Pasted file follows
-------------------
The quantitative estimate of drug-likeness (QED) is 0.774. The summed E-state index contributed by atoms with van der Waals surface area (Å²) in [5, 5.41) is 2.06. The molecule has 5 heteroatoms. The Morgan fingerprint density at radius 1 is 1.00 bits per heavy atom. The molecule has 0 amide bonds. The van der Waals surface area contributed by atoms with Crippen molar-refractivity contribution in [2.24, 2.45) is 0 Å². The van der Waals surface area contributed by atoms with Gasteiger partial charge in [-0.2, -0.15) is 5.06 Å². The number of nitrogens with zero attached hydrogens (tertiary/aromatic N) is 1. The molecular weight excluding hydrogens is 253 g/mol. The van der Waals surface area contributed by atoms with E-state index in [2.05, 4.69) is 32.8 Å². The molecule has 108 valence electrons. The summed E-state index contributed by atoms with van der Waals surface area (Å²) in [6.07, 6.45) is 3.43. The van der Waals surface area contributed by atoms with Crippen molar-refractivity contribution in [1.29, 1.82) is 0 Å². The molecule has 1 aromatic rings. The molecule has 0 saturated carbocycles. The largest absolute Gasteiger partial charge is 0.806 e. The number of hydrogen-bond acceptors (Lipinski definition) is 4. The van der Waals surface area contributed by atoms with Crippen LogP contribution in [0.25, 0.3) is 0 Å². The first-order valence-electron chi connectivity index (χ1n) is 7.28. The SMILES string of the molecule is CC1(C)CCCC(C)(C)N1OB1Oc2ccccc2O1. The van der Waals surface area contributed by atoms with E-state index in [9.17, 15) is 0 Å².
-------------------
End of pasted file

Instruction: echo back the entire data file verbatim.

The quantitative estimate of drug-likeness (QED) is 0.774. The summed E-state index contributed by atoms with van der Waals surface area (Å²) in [5, 5.41) is 2.06. The molecule has 5 heteroatoms. The Morgan fingerprint density at radius 1 is 1.00 bits per heavy atom. The molecule has 0 amide bonds. The van der Waals surface area contributed by atoms with Crippen molar-refractivity contribution in [2.24, 2.45) is 0 Å². The van der Waals surface area contributed by atoms with Gasteiger partial charge in [-0.2, -0.15) is 5.06 Å². The number of nitrogens with zero attached hydrogens (tertiary/aromatic N) is 1. The molecular weight excluding hydrogens is 253 g/mol. The van der Waals surface area contributed by atoms with E-state index in [2.05, 4.69) is 32.8 Å². The molecule has 108 valence electrons. The summed E-state index contributed by atoms with van der Waals surface area (Å²) in [6.07, 6.45) is 3.43. The van der Waals surface area contributed by atoms with Crippen molar-refractivity contribution in [1.29, 1.82) is 0 Å². The molecule has 1 aromatic rings. The molecule has 0 saturated carbocycles. The largest absolute Gasteiger partial charge is 0.806 e. The number of hydrogen-bond acceptors (Lipinski definition) is 4. The van der Waals surface area contributed by atoms with Crippen LogP contribution in [0.25, 0.3) is 0 Å². The first-order valence-electron chi connectivity index (χ1n) is 7.28. The SMILES string of the molecule is CC1(C)CCCC(C)(C)N1OB1Oc2ccccc2O1. The van der Waals surface area contributed by atoms with E-state index in [9.17, 15) is 0 Å².